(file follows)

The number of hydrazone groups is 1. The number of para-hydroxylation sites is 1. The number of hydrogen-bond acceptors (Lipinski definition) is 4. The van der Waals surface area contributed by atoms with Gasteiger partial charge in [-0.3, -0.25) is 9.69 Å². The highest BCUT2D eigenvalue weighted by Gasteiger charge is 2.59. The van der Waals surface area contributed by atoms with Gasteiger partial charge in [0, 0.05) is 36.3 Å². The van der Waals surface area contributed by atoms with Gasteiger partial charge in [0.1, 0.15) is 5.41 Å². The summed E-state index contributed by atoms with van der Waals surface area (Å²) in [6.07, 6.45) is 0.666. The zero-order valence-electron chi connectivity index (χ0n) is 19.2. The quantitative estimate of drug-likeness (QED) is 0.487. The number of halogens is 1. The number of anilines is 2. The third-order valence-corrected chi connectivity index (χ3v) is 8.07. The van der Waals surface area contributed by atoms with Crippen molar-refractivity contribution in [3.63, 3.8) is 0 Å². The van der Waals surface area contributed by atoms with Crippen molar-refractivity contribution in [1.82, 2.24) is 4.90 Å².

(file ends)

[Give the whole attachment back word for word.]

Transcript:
The number of hydrazone groups is 1. The number of para-hydroxylation sites is 1. The number of hydrogen-bond acceptors (Lipinski definition) is 4. The van der Waals surface area contributed by atoms with Gasteiger partial charge in [-0.3, -0.25) is 9.69 Å². The highest BCUT2D eigenvalue weighted by Gasteiger charge is 2.59. The van der Waals surface area contributed by atoms with Gasteiger partial charge in [0, 0.05) is 36.3 Å². The van der Waals surface area contributed by atoms with Gasteiger partial charge in [0.1, 0.15) is 5.41 Å². The summed E-state index contributed by atoms with van der Waals surface area (Å²) in [6.07, 6.45) is 0.666. The zero-order valence-electron chi connectivity index (χ0n) is 19.2. The quantitative estimate of drug-likeness (QED) is 0.487. The number of halogens is 1. The number of anilines is 2. The third-order valence-corrected chi connectivity index (χ3v) is 8.07. The van der Waals surface area contributed by atoms with Crippen molar-refractivity contribution in [3.63, 3.8) is 0 Å². The van der Waals surface area contributed by atoms with Crippen molar-refractivity contribution in [1.82, 2.24) is 4.90 Å².